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The MSP Data Study, undertaken on behalf of DG MARE between February and December 2016, presents an overview of what data and knowledge are needed by Member States for MSP decision making, taking into account different scales and different points in the MSP cycle. It examines current and future MSP data and knowledge issues from various perspectives (i.e. from Member States, Sea Basin(s) as well as projects and other relevant initiatives) in order to identify:

  • What data is available for MSP purposes and what data is actually used for MSP;
  • Commonalities in MSP projects and Member State experiences; -
  • The potential for EMODnet sea basin portals to help coordination of MSP at a regional level and options for realising marine spatial data infrastructures to implement MSP;
  • Potential revisions to be made concerning INSPIRE specifications for MSP purposes.

The study finds that across all European Sea Basins, countries are encountering similar issues with respect to MSP data needs. Differences are found in the scope of activities and sea uses between Member States and Sea Basins and the type of planning that is being carried out. Common data gaps include socio-economic data for different uses and socio-cultural information. By and large, data and information gaps are not so much about what data is missing but more about how to aggregate and interpret data in order to acquire the information needed by a planner. Challenges for Member States lie in developing second generation plans which require more analytical information and strategic evidence. Underlying this is the need for spatial evaluation tools for assessment, impact and conflict analysis purposes. Transnational MSP data needs are different to national MSP data needs. While the scope and level of detail of data needed is typically much simpler, ensuring its coherence and harmonisation across boundaries remains a challenge. Pan-European initiatives, such as the EMODnet data portals and Sea Basin Checkpoints have the potential to support transboundary MSP data exchange needs by providing access to a range of harmonised data sets across European Sea Basins and testing the availability and adequacy of existing data sets to meet commercial and policy challenges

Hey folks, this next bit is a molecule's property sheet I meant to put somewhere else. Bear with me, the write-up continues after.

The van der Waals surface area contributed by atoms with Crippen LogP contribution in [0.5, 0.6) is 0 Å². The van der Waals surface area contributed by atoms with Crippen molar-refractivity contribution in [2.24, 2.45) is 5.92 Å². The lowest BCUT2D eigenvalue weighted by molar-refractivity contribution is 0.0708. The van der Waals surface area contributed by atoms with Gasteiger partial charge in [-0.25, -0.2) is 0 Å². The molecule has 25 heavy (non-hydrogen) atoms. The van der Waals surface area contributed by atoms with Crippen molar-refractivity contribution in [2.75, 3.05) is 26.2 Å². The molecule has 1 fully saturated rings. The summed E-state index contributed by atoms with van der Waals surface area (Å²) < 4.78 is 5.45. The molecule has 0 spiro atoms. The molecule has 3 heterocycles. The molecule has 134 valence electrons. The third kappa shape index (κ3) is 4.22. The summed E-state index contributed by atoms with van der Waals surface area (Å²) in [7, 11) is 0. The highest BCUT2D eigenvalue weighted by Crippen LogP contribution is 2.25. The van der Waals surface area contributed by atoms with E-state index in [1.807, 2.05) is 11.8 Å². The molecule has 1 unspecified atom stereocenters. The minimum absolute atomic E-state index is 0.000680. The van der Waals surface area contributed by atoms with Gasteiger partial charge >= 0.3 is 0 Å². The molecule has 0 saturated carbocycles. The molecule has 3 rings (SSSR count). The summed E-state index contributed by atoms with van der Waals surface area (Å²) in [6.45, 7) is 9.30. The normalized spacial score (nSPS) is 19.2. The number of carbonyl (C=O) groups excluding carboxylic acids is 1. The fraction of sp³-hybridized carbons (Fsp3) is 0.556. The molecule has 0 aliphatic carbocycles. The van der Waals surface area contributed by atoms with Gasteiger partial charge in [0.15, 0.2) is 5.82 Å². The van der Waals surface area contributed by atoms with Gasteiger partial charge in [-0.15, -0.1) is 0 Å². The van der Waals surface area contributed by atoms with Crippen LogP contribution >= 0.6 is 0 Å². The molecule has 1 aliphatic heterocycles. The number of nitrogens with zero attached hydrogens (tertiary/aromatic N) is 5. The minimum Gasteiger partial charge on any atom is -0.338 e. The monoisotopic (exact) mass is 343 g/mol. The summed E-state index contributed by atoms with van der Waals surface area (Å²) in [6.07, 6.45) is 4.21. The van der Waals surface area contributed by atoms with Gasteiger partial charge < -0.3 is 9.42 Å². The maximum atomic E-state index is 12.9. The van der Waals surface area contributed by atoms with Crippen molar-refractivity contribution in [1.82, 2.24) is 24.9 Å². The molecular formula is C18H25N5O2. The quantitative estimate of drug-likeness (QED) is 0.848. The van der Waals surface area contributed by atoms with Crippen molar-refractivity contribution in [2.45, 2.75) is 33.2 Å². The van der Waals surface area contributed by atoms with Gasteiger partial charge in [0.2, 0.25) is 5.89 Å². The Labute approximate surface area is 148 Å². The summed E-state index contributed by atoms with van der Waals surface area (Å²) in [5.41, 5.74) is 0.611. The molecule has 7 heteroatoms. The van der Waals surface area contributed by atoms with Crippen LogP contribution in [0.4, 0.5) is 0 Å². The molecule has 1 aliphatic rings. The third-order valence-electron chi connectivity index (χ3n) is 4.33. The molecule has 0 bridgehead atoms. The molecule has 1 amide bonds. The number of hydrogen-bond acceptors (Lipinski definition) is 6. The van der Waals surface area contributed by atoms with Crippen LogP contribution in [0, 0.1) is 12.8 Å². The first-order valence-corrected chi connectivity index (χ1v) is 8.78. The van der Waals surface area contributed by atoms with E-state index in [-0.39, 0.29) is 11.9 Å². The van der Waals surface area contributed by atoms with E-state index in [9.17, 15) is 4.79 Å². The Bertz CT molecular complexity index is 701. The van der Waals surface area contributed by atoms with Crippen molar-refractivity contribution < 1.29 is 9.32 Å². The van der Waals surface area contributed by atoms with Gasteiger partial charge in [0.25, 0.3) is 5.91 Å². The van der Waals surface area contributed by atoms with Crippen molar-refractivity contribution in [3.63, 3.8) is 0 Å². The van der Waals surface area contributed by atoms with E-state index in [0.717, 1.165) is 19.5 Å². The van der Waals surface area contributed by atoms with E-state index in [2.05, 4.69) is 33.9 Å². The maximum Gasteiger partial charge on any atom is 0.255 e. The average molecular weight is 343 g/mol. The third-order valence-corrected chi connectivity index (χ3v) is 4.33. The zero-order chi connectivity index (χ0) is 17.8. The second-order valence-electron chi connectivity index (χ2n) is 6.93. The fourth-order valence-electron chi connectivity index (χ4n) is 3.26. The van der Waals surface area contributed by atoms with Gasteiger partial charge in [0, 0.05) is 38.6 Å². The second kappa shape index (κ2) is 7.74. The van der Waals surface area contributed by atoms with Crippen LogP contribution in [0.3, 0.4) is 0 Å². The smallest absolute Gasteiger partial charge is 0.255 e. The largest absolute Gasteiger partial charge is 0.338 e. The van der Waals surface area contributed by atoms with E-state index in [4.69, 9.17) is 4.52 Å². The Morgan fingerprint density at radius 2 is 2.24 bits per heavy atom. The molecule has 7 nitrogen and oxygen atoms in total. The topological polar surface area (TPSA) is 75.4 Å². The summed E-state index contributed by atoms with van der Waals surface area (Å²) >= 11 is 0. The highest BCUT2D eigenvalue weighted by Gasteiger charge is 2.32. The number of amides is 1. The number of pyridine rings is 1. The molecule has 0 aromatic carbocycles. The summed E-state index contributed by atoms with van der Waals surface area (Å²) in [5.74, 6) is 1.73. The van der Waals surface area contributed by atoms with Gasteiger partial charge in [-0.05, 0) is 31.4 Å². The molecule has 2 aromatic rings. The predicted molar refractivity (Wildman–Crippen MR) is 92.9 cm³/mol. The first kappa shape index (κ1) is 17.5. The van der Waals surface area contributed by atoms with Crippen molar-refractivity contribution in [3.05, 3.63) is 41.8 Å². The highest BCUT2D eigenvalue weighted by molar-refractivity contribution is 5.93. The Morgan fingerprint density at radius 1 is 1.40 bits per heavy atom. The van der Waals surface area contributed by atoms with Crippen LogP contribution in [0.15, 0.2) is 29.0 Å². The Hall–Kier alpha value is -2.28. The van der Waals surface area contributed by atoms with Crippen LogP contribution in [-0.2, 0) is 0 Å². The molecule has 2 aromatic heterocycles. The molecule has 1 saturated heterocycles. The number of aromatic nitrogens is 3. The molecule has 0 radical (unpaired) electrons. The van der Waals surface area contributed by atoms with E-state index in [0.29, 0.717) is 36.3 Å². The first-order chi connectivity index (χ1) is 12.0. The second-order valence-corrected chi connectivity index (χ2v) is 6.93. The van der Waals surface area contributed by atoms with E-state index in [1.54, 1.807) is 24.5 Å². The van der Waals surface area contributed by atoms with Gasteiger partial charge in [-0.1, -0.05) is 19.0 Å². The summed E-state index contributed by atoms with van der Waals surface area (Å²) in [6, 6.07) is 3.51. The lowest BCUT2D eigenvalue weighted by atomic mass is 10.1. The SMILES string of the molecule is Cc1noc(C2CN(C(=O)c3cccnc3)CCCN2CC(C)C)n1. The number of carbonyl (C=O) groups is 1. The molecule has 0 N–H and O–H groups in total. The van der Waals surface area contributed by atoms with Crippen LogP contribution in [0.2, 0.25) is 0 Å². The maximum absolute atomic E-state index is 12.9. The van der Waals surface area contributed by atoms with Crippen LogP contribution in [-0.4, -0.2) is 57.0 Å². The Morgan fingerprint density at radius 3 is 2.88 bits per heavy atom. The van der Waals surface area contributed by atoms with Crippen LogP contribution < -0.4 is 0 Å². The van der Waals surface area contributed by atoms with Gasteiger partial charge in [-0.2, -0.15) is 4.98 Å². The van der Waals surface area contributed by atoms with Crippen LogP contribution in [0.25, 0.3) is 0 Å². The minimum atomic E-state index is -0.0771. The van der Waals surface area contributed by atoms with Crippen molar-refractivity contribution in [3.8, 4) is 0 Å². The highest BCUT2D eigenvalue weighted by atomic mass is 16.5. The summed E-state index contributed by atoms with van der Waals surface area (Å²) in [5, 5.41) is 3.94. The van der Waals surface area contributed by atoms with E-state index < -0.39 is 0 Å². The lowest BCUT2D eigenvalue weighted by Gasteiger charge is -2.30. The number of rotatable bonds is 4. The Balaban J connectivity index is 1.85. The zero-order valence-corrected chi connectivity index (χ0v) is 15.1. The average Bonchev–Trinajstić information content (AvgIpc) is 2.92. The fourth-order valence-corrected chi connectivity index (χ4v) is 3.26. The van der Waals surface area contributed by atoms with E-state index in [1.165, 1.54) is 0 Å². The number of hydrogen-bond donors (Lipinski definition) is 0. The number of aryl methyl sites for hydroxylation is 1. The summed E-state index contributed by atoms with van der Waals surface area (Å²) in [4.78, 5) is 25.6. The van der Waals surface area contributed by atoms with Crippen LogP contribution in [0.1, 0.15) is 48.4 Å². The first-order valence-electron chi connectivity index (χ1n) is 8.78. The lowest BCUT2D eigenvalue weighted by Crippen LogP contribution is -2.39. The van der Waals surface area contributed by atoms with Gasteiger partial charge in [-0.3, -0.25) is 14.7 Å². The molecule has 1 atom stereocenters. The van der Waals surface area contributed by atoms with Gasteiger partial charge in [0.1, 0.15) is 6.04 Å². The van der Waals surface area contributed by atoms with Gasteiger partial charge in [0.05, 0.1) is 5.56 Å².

Read the full study here


The project SIMCelt: Maritime Spatial Planning: transboundary cooperation in the Celtic Seas is organising its closing conference on the 28th and 29th of November. The results of the project will be shared and key issues in transbounday working on the MSP Directive will be addressed. The conference will feature insights on data management, stakeholder engagement, cross-border working, ecosystems approach, cumulative impacts, evaluation and much more.

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EU Maritime Ministers will sign a Declaration on Blue Growth, reaffirming their political commitment to further grow EU's sustainable blue economy. The Declaration will be adopted at the Informal Ministerial Conference on Blue growth, Ocean Governance in the EU and the Mediterranean, Innovation and Nautical Tourism, co-chaired by Commissioner for Environment, Maritime Affairs and Fisheries Karmenu Vella today in Malta. It will give an additional boost to the sustainable development of key sectors including tourism, aquaculture, ocean energy and biotechnology. Blue growth has the potential to become a real European success story contributing more than €500 billion a year to EU's economy and representing 5.4 million jobs. The Informal Ministerial Conference will also discuss the Commission's recently launched Western Mediterranean Blue Growth Initiative and comes one month after the successful MEDFISH4EVER declaration. The sustainable development of the Blue Economy will also be a major theme at the Our Ocean conference on 5-6 October 2017, co-hosted by High Representative/Vice-President Federica Mogherini and Commissioner Vella. The Commissioner's opening speech at the Informal Ministerial Conference on Blue Growth is available here.